What does 'Minimum Water Level' mean on a heater? I water level must be lower or higher?

Discussion in 'Equipment' started by Vincerama2, Jun 12, 2013.

  1. Vincerama2

    Vincerama2 Evil Overlord

    Maybe I've asked this before, I don't remember.

    It's time for a new heater. But I'm wondering. Most of mine have a line that says "minimum water level" which is weird since it's something you put into water, not something that contains water.

    So does that mean the heater must be submerged AT LEAST TO the line, and maybe even submerged more ... so that it doesn't overheat if too much glass is exposed to air.


    does it mean not to submerge the heater any more than that line, because you might short out the electrical elements.

    My heater is currently in the sump and the line is basically just at that line because ... I don't know if I need to put it in the water MORE or LESS.

    What say you?

  2. rygh

    rygh Supporting Member

    Put heater in the water at least that far. Yes, for thermal issues.
    Generally best not to submerge the temp adjustment knob at the top.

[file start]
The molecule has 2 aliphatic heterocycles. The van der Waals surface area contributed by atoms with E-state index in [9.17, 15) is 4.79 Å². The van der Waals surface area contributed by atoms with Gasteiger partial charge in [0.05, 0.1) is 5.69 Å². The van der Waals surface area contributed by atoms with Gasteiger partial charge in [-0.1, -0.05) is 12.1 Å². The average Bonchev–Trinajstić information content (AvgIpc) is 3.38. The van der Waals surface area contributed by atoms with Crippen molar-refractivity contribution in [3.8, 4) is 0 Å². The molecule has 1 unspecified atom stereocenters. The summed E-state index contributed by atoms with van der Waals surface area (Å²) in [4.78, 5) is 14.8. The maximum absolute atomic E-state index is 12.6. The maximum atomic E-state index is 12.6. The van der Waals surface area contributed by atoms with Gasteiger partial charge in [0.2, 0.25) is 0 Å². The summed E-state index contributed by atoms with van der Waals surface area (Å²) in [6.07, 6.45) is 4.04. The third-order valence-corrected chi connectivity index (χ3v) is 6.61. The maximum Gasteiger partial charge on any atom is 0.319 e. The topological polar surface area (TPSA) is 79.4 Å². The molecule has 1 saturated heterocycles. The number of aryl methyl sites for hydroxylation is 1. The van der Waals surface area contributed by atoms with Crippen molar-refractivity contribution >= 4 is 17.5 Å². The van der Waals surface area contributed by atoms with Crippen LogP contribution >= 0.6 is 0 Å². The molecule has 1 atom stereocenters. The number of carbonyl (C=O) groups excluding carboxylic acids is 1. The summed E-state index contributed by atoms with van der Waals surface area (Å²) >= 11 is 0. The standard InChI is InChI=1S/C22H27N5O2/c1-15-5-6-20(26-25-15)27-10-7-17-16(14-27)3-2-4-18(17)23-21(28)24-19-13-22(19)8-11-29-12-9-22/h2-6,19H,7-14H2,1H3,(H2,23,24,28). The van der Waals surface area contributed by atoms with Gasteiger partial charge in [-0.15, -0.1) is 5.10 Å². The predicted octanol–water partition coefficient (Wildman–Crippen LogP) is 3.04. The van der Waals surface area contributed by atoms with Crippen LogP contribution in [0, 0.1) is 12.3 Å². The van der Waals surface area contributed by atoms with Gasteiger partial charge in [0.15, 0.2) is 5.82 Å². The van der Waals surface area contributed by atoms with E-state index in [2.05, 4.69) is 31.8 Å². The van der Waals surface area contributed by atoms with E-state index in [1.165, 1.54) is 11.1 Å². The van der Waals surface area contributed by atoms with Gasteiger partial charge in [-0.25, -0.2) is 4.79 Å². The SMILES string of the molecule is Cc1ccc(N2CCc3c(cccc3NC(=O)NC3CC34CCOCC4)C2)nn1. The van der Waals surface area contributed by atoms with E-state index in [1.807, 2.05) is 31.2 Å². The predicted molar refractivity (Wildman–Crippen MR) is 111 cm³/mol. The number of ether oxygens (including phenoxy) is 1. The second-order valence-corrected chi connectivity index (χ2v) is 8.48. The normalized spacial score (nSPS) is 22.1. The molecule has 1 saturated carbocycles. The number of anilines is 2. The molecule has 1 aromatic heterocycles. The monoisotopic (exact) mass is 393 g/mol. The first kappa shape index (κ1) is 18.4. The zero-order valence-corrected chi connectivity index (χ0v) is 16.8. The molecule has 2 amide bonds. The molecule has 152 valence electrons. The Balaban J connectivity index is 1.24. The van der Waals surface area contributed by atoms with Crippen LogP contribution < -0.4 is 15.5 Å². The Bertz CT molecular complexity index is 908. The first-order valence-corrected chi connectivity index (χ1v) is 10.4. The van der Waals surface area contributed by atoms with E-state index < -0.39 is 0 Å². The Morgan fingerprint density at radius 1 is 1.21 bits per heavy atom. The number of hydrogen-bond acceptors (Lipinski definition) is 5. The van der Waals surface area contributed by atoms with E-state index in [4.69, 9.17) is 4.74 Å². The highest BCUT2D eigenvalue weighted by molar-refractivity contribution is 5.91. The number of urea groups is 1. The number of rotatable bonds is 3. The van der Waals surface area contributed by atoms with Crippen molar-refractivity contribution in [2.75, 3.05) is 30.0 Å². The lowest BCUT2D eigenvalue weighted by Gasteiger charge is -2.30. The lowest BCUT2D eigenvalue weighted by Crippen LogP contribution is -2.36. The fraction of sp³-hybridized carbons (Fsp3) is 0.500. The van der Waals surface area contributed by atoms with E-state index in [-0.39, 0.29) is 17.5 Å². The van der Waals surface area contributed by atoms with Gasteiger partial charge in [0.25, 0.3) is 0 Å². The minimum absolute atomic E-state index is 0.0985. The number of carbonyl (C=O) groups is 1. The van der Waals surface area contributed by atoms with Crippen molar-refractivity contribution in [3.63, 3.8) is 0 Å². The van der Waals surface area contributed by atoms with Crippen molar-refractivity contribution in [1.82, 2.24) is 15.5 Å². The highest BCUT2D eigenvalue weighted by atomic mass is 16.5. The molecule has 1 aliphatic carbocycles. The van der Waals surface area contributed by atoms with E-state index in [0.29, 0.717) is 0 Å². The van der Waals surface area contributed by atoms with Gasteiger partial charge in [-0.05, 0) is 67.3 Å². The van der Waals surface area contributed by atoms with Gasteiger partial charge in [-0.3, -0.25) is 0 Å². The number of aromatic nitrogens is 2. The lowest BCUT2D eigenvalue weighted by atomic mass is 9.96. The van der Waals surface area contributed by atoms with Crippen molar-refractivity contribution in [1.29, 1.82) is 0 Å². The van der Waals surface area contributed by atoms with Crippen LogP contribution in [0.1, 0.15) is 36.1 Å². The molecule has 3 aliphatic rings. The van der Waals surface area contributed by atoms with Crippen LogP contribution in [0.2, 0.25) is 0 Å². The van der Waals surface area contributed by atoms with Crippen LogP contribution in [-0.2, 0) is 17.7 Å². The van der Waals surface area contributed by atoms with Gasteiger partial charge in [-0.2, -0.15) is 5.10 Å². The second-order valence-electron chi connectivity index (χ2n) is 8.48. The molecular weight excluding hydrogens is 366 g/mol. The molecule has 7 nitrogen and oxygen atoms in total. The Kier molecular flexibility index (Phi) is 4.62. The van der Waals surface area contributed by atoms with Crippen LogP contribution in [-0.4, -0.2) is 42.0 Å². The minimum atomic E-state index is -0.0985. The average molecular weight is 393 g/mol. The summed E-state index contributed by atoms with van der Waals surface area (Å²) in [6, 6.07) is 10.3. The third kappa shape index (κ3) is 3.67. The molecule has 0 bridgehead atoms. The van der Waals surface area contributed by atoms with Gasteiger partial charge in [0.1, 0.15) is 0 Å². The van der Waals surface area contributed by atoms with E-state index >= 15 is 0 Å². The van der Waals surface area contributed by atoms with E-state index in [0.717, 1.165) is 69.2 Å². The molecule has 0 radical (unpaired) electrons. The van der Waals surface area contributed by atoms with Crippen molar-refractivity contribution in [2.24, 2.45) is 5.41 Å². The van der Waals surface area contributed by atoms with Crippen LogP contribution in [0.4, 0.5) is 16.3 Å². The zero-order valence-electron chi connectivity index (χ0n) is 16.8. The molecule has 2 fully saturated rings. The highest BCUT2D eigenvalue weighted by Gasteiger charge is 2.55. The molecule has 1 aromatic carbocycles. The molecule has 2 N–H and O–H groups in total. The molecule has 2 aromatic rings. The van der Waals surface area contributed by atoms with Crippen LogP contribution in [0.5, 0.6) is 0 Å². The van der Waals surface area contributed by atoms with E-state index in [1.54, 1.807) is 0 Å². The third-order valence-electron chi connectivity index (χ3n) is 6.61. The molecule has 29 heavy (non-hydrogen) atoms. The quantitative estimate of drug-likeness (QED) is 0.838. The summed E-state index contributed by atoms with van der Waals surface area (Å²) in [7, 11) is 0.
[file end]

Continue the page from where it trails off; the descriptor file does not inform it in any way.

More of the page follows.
"Supposed" to be sealed but ...

    What I look for first is a heater where the electronics are separate from the heating element.
    Being in the electronics industry, I see so many times how heat really reduces the lifetime of components.
    Plus the electronics are also well away from the water.
    Redundant controllers are even better, but expensive.
  3. Help my heater doesn't have a minimum water line!

    Silliness aside, +1 to what Mark wrote.

    Unless the heater is specifically identified as a non-submersible heater (not many these days, but I do have one of the non-submersible types that are meant to hang off the edge of the tank), I would interpret the water level as "always submerge past this line." Typically that is near where the thermostat is located.

    If you still have any doubts, post a picture or manfacturer/model of the heater.

    BAYMAC Guest

    Min = not below
    Max = not above

    Heaters will have both terms on them.

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